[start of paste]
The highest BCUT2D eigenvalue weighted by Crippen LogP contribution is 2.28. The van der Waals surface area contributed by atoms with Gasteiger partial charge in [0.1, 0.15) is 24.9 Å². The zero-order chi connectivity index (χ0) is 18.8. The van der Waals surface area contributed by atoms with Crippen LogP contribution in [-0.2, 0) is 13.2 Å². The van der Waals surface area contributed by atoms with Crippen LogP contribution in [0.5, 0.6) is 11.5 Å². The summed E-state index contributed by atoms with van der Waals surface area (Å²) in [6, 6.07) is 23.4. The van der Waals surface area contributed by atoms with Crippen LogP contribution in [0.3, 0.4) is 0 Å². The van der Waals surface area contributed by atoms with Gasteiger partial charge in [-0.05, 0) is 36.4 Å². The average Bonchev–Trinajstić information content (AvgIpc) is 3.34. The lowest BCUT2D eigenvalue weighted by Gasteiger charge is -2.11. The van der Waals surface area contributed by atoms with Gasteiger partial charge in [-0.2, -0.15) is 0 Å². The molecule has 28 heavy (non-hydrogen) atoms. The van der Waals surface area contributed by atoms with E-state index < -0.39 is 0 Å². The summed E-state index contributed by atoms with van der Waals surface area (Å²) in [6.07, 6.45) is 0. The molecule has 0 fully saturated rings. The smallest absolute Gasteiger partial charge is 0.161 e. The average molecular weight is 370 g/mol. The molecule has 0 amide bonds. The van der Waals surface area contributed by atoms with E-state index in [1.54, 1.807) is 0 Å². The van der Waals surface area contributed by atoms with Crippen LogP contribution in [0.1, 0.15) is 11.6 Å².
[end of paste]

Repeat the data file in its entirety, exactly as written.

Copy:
The highest BCUT2D eigenvalue weighted by Crippen LogP contribution is 2.28. The van der Waals surface area contributed by atoms with Gasteiger partial charge in [0.1, 0.15) is 24.9 Å². The zero-order chi connectivity index (χ0) is 18.8. The van der Waals surface area contributed by atoms with Crippen LogP contribution in [-0.2, 0) is 13.2 Å². The van der Waals surface area contributed by atoms with Crippen LogP contribution in [0.5, 0.6) is 11.5 Å². The summed E-state index contributed by atoms with van der Waals surface area (Å²) in [6, 6.07) is 23.4. The van der Waals surface area contributed by atoms with Crippen LogP contribution in [0.3, 0.4) is 0 Å². The van der Waals surface area contributed by atoms with Gasteiger partial charge in [-0.05, 0) is 36.4 Å². The average Bonchev–Trinajstić information content (AvgIpc) is 3.34. The lowest BCUT2D eigenvalue weighted by Gasteiger charge is -2.11. The van der Waals surface area contributed by atoms with Gasteiger partial charge in [-0.2, -0.15) is 0 Å². The molecule has 28 heavy (non-hydrogen) atoms. The van der Waals surface area contributed by atoms with E-state index < -0.39 is 0 Å². The summed E-state index contributed by atoms with van der Waals surface area (Å²) in [6.07, 6.45) is 0. The molecule has 0 fully saturated rings. The smallest absolute Gasteiger partial charge is 0.161 e. The average molecular weight is 370 g/mol. The molecule has 0 amide bonds. The van der Waals surface area contributed by atoms with E-state index in [1.54, 1.807) is 0 Å². The van der Waals surface area contributed by atoms with Crippen LogP contribution in [0.1, 0.15) is 11.6 Å².